• Futurist Ray Kurzweil predicts that machines will reach human-level intelligence by 2030 and that we will reach “a profound and disruptive transformation in human capability” by 2045.
  • Intel’s chief technology officer, Justin Rattner, expects “a point when human and artificial intelligence merges to create something bigger than itself” by 2048.
  • AI researcher Eliezer Yudkowsky expects the intelligence explosion by 2060.
  • Philosopher David Chalmers has over 1/2 credence in the intelligence explosion occurring by 2100.
  • Quantum computing expert Michael Nielsen estimates that the probability of the intelligence explosion occurring by 2100 is between 0.2% and about 70%.
  • In 2009, at the AGI-09 conference, experts were asked when AI might reach superintelligence with massive new funding. The median estimates were that machine superintelligence could be achieved by 2045 (with 50% confidence) or by 2100 (with 90% confidence). Of course, attendees to this conference were self-selected to think that near-term artificial general intelligence is plausible.
  • iRobot CEO Rodney Brooks and cognitive scientist Douglas Hofstadter allow that the intelligence explosion may occur in the future, but probably not in the 21st century.
  • Roboticist Hans Moravec predicts that AI will surpass human intelligence “well before 2050.”
  • In a 2005 survey of 26 contributors to a series of reports on emerging technologies, the median estimate for machines reaching human-level intelligence was 2085.
  • Participants in a 2011 intelligence conference at Oxford gave a median estimate of 2050 for when there will be a 50% of human-level machine intelligence, and a median estimate of 2150 for when there will be a 90% chance of human-level machine intelligence.
  • On the other hand, 41% of the participants in the [email protected] conference (in 2006) stated that machine intelligence would never reach the human level.

See also:

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A machine superintelligence, if programmed with the right motivations, could potentially solve all the problems that humans are trying to solve but haven’t had the ingenuity or processing speed to solve yet. A superintelligence might cure disabilities and diseases, achieve world peace, give humans vastly longer and healthier lives, eliminate food and energy shortages, boost scientific discovery and space exploration, and so on.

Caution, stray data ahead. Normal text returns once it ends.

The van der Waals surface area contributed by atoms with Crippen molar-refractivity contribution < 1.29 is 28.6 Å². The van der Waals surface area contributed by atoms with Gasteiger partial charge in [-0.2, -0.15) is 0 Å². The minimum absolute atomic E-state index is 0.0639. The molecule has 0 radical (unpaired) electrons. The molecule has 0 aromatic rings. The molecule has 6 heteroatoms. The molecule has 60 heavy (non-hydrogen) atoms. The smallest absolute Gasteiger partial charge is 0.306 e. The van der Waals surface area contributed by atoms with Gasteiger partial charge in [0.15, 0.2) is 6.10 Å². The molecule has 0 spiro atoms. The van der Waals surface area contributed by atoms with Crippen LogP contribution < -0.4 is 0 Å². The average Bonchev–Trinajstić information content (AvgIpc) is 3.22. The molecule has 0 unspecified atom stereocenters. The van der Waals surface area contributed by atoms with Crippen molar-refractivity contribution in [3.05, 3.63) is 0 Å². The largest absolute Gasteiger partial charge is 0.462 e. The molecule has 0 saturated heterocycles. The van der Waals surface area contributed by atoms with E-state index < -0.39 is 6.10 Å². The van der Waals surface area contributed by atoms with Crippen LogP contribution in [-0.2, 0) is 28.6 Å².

Furthermore, humanity faces several existential risks in the 21st century, including global nuclear war, bioweapons, superviruses, and more. A superintelligent machine would be more capable of solving those problems than humans are.

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Making a narrow AI for every task would be extremely costly and time-consuming. By making a more general intelligence, you can apply one system to a broader range of tasks, which is economically and strategically attractive.

Of course, for generality to be a good option there are some necessary conditions. You need an architecture which is straightforward enough to scale up, such as the transformer which is used for GPT and follows scaling laws. It's also important that by generalizing you do not lose too much capacity at narrow tasks or require too much extra compute for it to be worthwhile.

Whether or not those conditions actually hold it seems like many important actors (such as DeepMind and OpenAI) believe that they do, and are therefore focusing on trying to build an AGI in order to influence the future, so we should take actions to make it more likely that AGI will be developed safety.

Additionally, it is possible that even if we tried to build only narrow AIs, given enough time and compute we might accidentally create a more general AI than we intend by training a system on a task which requires a broad world model.